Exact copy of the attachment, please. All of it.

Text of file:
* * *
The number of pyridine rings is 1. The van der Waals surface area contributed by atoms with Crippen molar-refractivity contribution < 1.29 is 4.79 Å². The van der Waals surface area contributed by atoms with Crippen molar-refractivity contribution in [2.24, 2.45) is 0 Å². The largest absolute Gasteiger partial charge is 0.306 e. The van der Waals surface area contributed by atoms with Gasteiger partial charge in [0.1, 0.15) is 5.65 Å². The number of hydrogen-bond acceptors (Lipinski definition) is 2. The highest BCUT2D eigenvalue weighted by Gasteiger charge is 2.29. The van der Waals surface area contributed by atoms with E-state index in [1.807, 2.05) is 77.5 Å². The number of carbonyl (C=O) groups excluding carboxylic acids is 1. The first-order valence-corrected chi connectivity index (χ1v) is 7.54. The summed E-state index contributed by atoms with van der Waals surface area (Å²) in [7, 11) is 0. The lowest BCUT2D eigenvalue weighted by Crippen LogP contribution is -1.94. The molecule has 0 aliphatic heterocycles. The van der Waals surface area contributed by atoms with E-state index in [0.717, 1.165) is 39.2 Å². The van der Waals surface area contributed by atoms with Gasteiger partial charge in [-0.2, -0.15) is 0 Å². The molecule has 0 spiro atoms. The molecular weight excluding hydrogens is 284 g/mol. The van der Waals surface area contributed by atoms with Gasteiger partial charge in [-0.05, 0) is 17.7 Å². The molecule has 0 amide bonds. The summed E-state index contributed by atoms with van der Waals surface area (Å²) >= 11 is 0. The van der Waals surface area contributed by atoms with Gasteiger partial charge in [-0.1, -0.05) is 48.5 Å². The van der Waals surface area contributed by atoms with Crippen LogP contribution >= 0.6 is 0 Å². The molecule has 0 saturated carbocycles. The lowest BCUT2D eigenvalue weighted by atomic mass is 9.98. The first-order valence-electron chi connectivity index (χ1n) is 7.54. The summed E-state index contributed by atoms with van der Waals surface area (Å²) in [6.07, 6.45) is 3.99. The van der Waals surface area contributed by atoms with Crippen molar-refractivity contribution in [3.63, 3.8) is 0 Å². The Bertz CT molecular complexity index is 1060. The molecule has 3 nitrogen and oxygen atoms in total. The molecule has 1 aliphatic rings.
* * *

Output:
The number of pyridine rings is 1. The van der Waals surface area contributed by atoms with Crippen molar-refractivity contribution < 1.29 is 4.79 Å². The van der Waals surface area contributed by atoms with Crippen molar-refractivity contribution in [2.24, 2.45) is 0 Å². The largest absolute Gasteiger partial charge is 0.306 e. The van der Waals surface area contributed by atoms with Gasteiger partial charge in [0.1, 0.15) is 5.65 Å². The number of hydrogen-bond acceptors (Lipinski definition) is 2. The highest BCUT2D eigenvalue weighted by Gasteiger charge is 2.29. The van der Waals surface area contributed by atoms with E-state index in [1.807, 2.05) is 77.5 Å². The number of carbonyl (C=O) groups excluding carboxylic acids is 1. The first-order valence-corrected chi connectivity index (χ1v) is 7.54. The summed E-state index contributed by atoms with van der Waals surface area (Å²) in [7, 11) is 0. The lowest BCUT2D eigenvalue weighted by Crippen LogP contribution is -1.94. The molecule has 0 aliphatic heterocycles. The van der Waals surface area contributed by atoms with E-state index in [0.717, 1.165) is 39.2 Å². The van der Waals surface area contributed by atoms with Gasteiger partial charge in [-0.2, -0.15) is 0 Å². The molecule has 0 spiro atoms. The molecular weight excluding hydrogens is 284 g/mol. The van der Waals surface area contributed by atoms with Gasteiger partial charge in [-0.05, 0) is 17.7 Å². The molecule has 0 amide bonds. The summed E-state index contributed by atoms with van der Waals surface area (Å²) >= 11 is 0. The van der Waals surface area contributed by atoms with Gasteiger partial charge in [-0.1, -0.05) is 48.5 Å². The van der Waals surface area contributed by atoms with Crippen LogP contribution >= 0.6 is 0 Å². The molecule has 0 saturated carbocycles. The lowest BCUT2D eigenvalue weighted by atomic mass is 9.98. The first-order valence-electron chi connectivity index (χ1n) is 7.54. The summed E-state index contributed by atoms with van der Waals surface area (Å²) in [6.07, 6.45) is 3.99. The van der Waals surface area contributed by atoms with Crippen molar-refractivity contribution in [3.63, 3.8) is 0 Å². The Bertz CT molecular complexity index is 1060. The molecule has 3 nitrogen and oxygen atoms in total. The molecule has 1 aliphatic rings.